Prevalence of neonatal anemia in well-appearing term neonates Running head: Prevalence of anemia in healthy term neonates
Background: Anemia in infancy is a global public health challenge. Low hemoglobin at birth is one of the significant risk factors to develop anemia in late infancy. However, prevalence of neonatal anemia remains unclear. Therefore, we conducted the study to assess the prevalence of neonatal anemia in well-appearing term infants.
Methods: This was a retrospective study conducted in a university hospital in Thailand. Well-appearing term infants born between March 2017 and June 2017 in the Thammasat University Hospital (TUH) were included. Exclusion criteria were severe congenital malformation, syndromes, admitted in NICU or death within 48 hours of life. Neonatal anemia was defined as venous hematocrit less than 45%. Data collection was obtained from medical records. Prevalence and causes of anemia were presented in percent; fisher-exact and student's t-test were used to analyze risk factors of anemia.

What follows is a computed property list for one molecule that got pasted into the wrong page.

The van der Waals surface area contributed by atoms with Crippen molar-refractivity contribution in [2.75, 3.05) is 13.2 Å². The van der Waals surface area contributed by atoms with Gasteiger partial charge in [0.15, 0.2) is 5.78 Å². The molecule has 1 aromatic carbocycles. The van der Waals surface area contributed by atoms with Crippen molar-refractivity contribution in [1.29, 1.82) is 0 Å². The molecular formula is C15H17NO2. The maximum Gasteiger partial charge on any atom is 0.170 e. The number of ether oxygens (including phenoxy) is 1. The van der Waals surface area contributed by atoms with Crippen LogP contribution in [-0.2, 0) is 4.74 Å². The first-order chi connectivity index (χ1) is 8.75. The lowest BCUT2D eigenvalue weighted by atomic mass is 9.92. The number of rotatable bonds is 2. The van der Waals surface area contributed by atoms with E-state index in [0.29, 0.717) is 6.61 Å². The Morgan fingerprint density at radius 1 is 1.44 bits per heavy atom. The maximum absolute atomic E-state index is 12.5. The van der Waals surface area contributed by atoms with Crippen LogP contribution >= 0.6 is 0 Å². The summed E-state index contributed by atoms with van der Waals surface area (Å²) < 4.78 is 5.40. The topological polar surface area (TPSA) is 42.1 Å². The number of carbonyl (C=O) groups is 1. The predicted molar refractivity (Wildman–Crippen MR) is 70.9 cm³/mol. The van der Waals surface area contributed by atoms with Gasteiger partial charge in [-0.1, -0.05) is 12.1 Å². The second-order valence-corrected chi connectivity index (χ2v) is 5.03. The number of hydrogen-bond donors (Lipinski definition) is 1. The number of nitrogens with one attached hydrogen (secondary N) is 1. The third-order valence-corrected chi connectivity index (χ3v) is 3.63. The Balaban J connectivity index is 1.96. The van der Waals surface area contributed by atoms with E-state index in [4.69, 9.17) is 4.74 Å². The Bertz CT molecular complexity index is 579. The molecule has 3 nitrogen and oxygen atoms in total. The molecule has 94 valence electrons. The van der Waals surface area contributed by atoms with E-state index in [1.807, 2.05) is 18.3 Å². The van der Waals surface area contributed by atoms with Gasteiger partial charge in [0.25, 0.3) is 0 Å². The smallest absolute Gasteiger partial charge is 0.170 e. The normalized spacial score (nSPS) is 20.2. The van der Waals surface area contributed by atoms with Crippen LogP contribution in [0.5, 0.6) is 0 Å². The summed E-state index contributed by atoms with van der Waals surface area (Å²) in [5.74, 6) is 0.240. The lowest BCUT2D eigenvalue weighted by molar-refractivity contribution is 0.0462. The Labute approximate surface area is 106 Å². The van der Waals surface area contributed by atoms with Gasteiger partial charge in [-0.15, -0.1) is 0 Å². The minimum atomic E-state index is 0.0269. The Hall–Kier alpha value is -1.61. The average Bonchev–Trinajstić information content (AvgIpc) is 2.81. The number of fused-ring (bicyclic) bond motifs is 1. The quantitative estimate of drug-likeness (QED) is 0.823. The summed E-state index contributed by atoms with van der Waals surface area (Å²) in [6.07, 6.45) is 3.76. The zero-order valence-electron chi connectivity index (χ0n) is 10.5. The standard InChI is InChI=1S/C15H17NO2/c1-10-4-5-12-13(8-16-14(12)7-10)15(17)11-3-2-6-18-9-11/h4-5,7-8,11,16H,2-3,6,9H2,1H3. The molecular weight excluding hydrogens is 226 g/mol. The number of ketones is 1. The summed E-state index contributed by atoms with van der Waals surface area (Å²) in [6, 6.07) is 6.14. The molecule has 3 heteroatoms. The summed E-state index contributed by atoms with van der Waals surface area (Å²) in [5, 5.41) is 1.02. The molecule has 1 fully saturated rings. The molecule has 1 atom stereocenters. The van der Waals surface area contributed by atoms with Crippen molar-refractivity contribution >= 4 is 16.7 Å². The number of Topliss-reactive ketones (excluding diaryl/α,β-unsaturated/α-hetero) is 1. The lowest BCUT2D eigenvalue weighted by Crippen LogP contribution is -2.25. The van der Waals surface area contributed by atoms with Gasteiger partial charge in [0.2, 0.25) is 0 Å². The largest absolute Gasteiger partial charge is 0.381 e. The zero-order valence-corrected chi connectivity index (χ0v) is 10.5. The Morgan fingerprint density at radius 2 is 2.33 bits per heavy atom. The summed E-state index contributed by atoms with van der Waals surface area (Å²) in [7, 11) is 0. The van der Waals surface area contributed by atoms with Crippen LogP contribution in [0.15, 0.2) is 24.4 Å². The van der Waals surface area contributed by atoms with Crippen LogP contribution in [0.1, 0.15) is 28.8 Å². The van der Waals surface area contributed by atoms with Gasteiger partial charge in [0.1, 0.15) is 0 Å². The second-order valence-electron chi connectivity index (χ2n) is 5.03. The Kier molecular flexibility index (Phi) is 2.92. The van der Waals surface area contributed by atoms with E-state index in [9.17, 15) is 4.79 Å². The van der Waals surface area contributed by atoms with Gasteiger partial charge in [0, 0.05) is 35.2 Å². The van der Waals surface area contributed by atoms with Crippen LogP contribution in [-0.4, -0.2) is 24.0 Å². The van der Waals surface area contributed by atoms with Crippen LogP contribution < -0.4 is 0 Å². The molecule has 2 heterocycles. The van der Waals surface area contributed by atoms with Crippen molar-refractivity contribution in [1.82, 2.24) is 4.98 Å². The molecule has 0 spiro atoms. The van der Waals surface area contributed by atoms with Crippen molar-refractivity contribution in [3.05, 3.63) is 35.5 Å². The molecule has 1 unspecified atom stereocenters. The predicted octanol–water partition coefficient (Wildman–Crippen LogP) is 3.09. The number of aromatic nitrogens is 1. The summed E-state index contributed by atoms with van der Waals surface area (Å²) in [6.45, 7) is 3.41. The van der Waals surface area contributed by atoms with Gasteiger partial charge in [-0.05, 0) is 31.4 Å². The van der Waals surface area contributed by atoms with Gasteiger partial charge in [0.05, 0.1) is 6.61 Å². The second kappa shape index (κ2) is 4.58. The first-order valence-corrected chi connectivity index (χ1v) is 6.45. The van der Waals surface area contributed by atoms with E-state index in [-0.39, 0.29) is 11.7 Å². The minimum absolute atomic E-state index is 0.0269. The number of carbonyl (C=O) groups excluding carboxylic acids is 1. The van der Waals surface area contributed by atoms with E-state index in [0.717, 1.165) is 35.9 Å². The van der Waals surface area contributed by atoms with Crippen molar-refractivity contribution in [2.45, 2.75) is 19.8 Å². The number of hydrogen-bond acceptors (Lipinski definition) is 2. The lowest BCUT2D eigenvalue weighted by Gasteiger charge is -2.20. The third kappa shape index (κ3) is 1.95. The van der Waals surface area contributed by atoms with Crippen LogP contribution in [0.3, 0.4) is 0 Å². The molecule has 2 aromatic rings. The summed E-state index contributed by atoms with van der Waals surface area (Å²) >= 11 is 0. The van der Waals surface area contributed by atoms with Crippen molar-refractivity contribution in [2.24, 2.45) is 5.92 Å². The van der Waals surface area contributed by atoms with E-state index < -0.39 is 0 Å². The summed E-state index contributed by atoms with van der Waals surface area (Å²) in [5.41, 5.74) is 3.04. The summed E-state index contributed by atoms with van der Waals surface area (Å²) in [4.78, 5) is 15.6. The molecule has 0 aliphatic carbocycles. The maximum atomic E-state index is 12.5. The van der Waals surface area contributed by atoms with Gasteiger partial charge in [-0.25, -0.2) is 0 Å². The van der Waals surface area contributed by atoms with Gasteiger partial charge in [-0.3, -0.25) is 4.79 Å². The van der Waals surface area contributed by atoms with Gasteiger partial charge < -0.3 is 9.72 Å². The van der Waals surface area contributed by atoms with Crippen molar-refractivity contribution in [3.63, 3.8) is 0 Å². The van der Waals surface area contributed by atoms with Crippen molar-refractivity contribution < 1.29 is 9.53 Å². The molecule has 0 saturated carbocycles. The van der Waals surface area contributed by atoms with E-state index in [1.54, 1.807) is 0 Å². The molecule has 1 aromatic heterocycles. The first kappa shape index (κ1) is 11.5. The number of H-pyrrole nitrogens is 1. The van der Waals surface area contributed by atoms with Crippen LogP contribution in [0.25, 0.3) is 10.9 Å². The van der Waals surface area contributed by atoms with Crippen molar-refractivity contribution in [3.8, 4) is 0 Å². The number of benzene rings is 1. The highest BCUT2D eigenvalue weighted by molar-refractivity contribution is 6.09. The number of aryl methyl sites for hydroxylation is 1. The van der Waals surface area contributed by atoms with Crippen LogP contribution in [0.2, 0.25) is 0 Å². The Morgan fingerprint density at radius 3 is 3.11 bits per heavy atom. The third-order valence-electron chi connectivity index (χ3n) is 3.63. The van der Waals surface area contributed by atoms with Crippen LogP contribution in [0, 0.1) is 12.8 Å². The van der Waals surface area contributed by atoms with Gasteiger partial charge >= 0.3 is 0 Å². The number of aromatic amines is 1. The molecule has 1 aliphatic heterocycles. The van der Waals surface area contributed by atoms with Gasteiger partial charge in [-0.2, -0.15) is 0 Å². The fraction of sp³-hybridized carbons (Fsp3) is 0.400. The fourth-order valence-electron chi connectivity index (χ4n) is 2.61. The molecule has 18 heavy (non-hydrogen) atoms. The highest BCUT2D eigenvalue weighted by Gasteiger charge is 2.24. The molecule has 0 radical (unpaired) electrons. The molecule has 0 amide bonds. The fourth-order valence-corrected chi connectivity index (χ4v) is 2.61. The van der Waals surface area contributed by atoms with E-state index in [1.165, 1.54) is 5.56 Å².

Results: Data of 455 neonates were analyzed. Thirty-three neonates had anemia (7.3%). Most common identified causes of anemia were feto-maternal transfusion (11 neonates, 33.3%) and feto-placental transfusion (8 neonates, 24.2%). There were 10 neonates (30.3%) in whom causes of anemia can not be identified with our basic investigation.
Conclusion: In our small study, neonatal anemia was not uncommon. Feto-maternal and feto-placental transfusions were the two leading causes of neonatal anemia. Therefore, there must be awareness of this condition in healthy term neonates to prevent long-term effects.